America’s tiger problem | The Humane Society of the United States

When Loki first arrived at the sanctuary, he was skittish and timid, likely because he was kept in a cage with little stimulation. He was scared of sounds like the wind blowing and the rustling of leaves. He didn’t know how to climb and was afraid to go into his […]

When Loki first arrived at the sanctuary, he was skittish and timid, likely because he was kept in a cage with little stimulation. He was scared of sounds like the wind blowing and the rustling of leaves. He didn’t know how to climb and was afraid to go into his pool. Now, more than two years after his rescue, he has become a confident and independent tiger. The pool is one of his favorite spots and he can often be found lounging on his platform. 

When India arrived at the sanctuary, he played in the grass and pool for over an hour straight, only stopping after he wore himself out. 

“Once he got out into his yard, it’s like he realized, ‘this is what I was meant to do. This is what a tiger is meant to be,’ ” says Christi Gilbreth, senior animal caregiver at Black Beauty Ranch. In his expansive enclosure, India is strengthening his muscles and exploring natural tiger behaviors.

As pets, the tigers’ lives revolved around the desires of humans. At the sanctuary, humans cater to their species-specific needs—and individual personalities.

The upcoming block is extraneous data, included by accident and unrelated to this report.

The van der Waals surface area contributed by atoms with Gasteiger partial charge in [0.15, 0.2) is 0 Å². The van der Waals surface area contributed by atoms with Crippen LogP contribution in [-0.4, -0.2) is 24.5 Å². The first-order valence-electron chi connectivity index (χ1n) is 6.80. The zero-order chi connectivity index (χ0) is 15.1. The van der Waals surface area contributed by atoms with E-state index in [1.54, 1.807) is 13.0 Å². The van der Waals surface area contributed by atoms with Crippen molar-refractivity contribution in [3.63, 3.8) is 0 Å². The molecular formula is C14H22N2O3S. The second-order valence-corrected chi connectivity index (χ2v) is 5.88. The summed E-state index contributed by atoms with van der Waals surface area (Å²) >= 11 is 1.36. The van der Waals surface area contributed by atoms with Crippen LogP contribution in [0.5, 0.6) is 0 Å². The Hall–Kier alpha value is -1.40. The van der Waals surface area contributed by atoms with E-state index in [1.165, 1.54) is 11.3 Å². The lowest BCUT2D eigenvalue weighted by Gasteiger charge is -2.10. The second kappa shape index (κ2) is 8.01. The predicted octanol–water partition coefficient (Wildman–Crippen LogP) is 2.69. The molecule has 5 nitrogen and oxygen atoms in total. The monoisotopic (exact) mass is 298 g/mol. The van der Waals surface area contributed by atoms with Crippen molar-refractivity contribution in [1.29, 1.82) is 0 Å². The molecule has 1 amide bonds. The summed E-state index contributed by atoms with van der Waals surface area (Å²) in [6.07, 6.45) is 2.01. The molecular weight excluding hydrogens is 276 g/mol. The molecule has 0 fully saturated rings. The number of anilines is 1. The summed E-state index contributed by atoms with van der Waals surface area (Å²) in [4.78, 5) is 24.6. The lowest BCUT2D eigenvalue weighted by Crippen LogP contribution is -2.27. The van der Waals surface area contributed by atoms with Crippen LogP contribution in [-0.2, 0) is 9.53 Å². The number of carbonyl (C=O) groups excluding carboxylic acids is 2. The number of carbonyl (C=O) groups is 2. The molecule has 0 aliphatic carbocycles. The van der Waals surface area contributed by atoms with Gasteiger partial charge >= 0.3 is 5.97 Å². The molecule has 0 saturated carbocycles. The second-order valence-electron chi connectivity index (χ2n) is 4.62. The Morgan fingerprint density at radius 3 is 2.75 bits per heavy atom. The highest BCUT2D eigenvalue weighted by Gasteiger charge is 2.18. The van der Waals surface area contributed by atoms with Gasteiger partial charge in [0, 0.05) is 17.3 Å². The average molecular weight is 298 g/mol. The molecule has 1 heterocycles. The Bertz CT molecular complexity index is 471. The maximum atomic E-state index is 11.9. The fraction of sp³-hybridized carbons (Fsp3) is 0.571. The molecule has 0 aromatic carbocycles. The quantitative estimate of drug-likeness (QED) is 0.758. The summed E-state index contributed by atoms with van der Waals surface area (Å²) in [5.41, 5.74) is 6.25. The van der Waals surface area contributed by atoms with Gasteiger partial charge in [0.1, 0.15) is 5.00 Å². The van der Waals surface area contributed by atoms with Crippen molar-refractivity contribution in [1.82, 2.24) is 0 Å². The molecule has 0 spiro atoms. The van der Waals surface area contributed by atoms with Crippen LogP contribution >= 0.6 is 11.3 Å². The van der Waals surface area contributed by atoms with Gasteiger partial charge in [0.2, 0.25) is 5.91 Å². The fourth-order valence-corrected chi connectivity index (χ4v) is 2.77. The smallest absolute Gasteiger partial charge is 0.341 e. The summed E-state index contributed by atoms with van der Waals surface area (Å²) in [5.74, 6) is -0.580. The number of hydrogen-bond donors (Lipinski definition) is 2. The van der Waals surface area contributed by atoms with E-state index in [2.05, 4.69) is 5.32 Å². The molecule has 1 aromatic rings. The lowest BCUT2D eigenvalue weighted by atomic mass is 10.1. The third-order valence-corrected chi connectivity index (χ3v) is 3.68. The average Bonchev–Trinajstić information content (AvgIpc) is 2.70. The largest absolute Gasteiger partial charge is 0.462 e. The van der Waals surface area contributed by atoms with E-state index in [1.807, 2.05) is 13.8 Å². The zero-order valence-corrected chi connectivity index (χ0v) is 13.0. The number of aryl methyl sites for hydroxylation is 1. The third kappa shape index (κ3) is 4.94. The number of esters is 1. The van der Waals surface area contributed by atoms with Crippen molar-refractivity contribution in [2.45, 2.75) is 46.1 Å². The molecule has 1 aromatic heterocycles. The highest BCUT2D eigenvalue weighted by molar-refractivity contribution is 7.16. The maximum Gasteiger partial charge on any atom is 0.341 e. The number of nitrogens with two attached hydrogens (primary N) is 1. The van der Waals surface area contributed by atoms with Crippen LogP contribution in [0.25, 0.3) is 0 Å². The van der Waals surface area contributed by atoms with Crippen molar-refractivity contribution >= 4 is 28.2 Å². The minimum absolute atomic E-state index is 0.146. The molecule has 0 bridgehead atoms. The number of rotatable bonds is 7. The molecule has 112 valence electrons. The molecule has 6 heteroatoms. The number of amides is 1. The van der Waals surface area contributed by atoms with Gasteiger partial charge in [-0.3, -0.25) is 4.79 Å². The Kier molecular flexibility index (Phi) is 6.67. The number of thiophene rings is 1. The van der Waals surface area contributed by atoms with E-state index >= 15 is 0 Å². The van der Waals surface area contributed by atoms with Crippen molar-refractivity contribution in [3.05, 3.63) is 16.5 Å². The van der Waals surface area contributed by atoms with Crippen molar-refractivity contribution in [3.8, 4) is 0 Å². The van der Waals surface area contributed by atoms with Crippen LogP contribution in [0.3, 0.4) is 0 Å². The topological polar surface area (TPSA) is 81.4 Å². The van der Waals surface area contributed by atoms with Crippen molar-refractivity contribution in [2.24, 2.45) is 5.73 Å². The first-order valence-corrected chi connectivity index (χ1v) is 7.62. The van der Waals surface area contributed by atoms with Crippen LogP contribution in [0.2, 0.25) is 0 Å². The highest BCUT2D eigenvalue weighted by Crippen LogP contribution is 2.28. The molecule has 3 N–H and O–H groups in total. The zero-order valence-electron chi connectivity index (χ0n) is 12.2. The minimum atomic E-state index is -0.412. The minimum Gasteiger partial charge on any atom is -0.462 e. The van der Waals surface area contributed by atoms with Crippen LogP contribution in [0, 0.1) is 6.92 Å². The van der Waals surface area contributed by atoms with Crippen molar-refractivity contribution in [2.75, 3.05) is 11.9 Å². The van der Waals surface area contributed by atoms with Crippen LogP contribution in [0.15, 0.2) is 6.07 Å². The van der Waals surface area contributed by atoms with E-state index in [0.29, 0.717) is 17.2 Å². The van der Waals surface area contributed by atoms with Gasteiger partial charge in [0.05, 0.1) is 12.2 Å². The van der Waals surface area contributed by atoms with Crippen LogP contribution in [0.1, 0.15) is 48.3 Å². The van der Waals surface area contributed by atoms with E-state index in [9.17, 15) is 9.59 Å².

One way they do this is through the tigers’ enrichment. Loki enjoys playing with toys in his pool, so the caregivers set them up along his waterfall. Elsa and India have lots of youthful energy, and caregivers provide them with toys that move around and encourage play—including India’s purple plastic egg, which is lightweight enough for him to toss around but sturdy enough to withstand his pounces.

Caregivers monitor the tigers daily to ensure their physical and psychological needs are met. The tigers have multilevel platforms for exploring, pools for swimming and cooling down, and trees surrounded by long grass for stalking. Every week staff change out their toys to prevent boredom. 

“While we’d love for them to be in the wild, we give them the next best thing,” says Gilbreth.

India, Elsa and Loki are the lucky ones. They have been rescued and live in sanctuary—but only because they lived in areas where it’s illegal to own tigers. “You don’t hear about the ones who are housed in most parts of Texas where it is completely legal to have them,” says Almrud.

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